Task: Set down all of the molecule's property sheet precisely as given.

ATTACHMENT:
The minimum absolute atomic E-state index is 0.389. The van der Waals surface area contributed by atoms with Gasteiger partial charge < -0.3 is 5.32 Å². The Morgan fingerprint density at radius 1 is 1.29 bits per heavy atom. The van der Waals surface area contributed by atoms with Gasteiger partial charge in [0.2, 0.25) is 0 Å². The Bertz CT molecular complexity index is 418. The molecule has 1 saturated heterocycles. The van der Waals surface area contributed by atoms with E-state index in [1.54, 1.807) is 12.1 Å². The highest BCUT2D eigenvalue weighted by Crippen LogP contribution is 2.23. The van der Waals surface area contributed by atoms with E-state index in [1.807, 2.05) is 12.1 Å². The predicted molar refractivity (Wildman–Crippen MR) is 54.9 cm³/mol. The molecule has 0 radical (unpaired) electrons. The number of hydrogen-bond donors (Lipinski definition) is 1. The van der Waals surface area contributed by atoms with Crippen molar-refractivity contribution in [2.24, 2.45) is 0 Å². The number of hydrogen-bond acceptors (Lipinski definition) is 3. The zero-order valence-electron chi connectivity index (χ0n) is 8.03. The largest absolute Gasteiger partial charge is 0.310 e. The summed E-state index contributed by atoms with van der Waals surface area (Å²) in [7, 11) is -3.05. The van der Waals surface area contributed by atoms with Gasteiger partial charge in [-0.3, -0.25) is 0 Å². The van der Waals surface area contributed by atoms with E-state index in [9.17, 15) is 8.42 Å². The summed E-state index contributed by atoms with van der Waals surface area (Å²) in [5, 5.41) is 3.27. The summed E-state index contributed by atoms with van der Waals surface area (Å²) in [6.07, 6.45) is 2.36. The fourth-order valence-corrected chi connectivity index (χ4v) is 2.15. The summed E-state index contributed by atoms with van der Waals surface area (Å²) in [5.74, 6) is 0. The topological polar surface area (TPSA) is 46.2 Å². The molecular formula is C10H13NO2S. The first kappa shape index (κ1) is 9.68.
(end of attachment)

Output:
The minimum absolute atomic E-state index is 0.389. The van der Waals surface area contributed by atoms with Gasteiger partial charge < -0.3 is 5.32 Å². The Morgan fingerprint density at radius 1 is 1.29 bits per heavy atom. The van der Waals surface area contributed by atoms with Gasteiger partial charge in [0.2, 0.25) is 0 Å². The Bertz CT molecular complexity index is 418. The molecule has 1 saturated heterocycles. The van der Waals surface area contributed by atoms with E-state index in [1.54, 1.807) is 12.1 Å². The highest BCUT2D eigenvalue weighted by Crippen LogP contribution is 2.23. The van der Waals surface area contributed by atoms with E-state index in [1.807, 2.05) is 12.1 Å². The predicted molar refractivity (Wildman–Crippen MR) is 54.9 cm³/mol. The molecule has 0 radical (unpaired) electrons. The number of hydrogen-bond donors (Lipinski definition) is 1. The van der Waals surface area contributed by atoms with Crippen molar-refractivity contribution in [2.24, 2.45) is 0 Å². The number of hydrogen-bond acceptors (Lipinski definition) is 3. The zero-order valence-electron chi connectivity index (χ0n) is 8.03. The largest absolute Gasteiger partial charge is 0.310 e. The summed E-state index contributed by atoms with van der Waals surface area (Å²) in [7, 11) is -3.05. The van der Waals surface area contributed by atoms with Gasteiger partial charge in [-0.3, -0.25) is 0 Å². The van der Waals surface area contributed by atoms with E-state index in [9.17, 15) is 8.42 Å². The summed E-state index contributed by atoms with van der Waals surface area (Å²) in [5, 5.41) is 3.27. The summed E-state index contributed by atoms with van der Waals surface area (Å²) in [6.07, 6.45) is 2.36. The fourth-order valence-corrected chi connectivity index (χ4v) is 2.15. The summed E-state index contributed by atoms with van der Waals surface area (Å²) in [5.74, 6) is 0. The topological polar surface area (TPSA) is 46.2 Å². The molecular formula is C10H13NO2S. The first kappa shape index (κ1) is 9.68.